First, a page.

It is no doubt sometimes difficult, challenging or unpleasant to have to practice discipline as parents in managing our children.  Establishing which values or activities are appropriate or inappropriate for children is tedious, demanding, requiring diligent effort and constant attention on the part of each parent.  This process becomes even more difficult and complex when children “push back” and refuse to cooperate.  This “push back” occurs when children have not had some form of structure taught to them as they grow from infants to childhood to adolescence to young adulthood.  As children grow and boundaries and limits naturally shift to accommodate and encourage individual growth and responsibility, parents must similarly encourage different expectations and expressions of personal growth in their children. 

 

The process of development in which every child grows to become an individual with unique abilities, goals, hopes and desires can be described in many different ways.  One way of understanding child development is as a reflection of each parent’s role in overseeing, providing encouragement and support to their children. Age appropriate boundaries and limits present an ever-shifting target. The shift to the next stage occurs and changes naturally as each child grows. Requiring that your children demonstrate mastery, competence and individual responsibility in relation to clearly set boundaries and limits at every stage is most helpful and instructive for them. A child of 4 years of age should have different chores and responsibilities in the home that change and shift as they grow older. This evolving process is a basic part of early child development and child rearing. Shifting the level of responsibility and action is especially important for successful parenting to assure that neither the child nor the parents get “stuck.” To believe or understand otherwise is to misunderstand the difficult and challenging if not well-intentioned role of being a parent!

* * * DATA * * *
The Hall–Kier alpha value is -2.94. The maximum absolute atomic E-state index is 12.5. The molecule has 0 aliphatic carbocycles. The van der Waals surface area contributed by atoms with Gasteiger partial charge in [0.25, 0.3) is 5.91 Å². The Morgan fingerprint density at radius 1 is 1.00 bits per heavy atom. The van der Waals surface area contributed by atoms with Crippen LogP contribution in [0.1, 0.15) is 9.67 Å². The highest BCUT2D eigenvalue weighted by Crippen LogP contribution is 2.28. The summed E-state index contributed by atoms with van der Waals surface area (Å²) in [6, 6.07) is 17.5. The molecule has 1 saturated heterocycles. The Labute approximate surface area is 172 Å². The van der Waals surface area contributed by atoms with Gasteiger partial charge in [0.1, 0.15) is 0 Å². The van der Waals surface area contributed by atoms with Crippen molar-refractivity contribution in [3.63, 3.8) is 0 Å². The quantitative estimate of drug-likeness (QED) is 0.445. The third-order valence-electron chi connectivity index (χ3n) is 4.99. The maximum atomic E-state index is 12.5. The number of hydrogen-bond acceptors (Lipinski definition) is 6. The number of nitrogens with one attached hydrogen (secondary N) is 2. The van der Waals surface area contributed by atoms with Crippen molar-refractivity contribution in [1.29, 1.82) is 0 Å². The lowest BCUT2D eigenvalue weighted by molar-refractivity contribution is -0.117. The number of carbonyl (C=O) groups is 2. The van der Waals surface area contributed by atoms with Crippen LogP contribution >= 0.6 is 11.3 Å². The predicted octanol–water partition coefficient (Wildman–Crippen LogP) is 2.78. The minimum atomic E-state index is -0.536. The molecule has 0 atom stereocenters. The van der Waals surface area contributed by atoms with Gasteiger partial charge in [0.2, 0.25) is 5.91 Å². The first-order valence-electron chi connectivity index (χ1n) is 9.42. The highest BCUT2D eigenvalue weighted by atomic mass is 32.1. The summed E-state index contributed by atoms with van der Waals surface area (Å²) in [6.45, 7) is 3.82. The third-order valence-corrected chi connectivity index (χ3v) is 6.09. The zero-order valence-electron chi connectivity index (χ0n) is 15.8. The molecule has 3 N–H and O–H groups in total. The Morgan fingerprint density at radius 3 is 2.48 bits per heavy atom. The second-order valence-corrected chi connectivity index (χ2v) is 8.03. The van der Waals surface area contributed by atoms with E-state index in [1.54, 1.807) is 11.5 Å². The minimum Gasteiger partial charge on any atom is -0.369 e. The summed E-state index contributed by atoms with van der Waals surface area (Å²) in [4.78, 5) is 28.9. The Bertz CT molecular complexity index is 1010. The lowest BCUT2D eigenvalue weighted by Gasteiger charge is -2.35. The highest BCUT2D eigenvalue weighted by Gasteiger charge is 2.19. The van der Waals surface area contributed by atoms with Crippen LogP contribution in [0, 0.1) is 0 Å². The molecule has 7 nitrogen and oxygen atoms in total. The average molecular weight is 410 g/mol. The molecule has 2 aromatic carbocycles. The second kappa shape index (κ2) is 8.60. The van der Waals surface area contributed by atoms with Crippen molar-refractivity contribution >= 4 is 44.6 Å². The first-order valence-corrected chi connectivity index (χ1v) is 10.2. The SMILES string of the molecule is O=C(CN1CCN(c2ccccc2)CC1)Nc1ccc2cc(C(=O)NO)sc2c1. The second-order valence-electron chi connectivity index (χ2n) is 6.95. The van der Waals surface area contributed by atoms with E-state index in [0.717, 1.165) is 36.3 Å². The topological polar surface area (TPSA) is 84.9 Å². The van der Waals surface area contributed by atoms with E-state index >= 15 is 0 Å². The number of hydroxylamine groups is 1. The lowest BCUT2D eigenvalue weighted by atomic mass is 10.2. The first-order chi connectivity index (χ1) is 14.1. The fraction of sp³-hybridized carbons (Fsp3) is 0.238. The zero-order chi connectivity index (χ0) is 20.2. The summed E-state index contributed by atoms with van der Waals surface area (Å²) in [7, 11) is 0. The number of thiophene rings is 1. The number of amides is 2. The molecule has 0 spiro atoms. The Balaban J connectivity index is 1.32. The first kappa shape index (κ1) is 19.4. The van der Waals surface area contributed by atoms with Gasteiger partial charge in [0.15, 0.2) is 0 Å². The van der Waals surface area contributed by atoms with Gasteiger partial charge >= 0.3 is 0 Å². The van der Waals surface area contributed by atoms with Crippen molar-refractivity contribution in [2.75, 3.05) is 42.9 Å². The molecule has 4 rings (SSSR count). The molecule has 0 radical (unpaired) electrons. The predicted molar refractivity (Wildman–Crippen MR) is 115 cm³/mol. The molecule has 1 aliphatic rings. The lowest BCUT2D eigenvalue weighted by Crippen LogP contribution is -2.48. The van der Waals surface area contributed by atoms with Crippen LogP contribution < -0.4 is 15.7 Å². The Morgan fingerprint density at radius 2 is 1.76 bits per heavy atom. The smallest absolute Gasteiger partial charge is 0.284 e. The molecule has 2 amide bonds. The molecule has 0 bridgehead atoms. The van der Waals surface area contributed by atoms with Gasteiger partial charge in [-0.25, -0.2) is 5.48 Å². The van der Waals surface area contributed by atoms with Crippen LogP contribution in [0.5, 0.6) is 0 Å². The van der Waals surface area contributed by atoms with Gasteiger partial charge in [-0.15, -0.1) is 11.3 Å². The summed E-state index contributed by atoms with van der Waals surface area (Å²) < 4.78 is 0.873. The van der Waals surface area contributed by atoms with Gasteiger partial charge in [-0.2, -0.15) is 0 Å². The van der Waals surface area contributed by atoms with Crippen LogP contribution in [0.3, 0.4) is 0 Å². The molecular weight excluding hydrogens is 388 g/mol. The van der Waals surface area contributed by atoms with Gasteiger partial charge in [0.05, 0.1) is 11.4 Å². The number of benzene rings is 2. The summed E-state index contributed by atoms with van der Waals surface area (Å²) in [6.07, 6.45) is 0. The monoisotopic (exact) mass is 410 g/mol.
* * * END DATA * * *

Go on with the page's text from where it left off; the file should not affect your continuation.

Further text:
Role of AwarenessWithout being willing to increase our awareness of what drives our behavior, we are less apt to label it as being meaningful or appropriate.  It is very difficult for most parents to go against their own personal history, feelings and experiences in applying these same values and experiences to how they raise their own children.  Even though parents know that their children are living in a very different world and are exposed to very different environmental demands (in school, media, technology, etc.), i.e. a different climate, parents often persist in preserving and maintaining out of date, ineffective methods that yields little success for the child or the parents!

 

Role of Strengths-based Approaches & Strategies:

  Strengths-based parenting approaches emphasize focusing one’s energy as parents on building upon existing and displayed strengths and abilities.  Rather than “just say no,” it instead asks parents to “catch the child being good” (i.e. doing those things which are constructive and in the best interests of the child and family), while also “telling the child what he/she is doing right” so that the child is informed of what pleases and catches the attention of the parents.  It is strategic to ask each parent to set up opportunities for their child to succeed in order for the parent to then be able to approve and “just say yes!” A strengths-based approach to parenting clearly communicates and instills approved of boundaries and limits but does so in an affirming, positive manner.

 

So the next time that your child desires something, consider viewing that request in light of the above.  Remember that earning something brings greater value to ownership or enjoyment of the activity or reward. And I encourage you to believe that it is often the journey that is the real reward, not what is acquired when the journey is complete!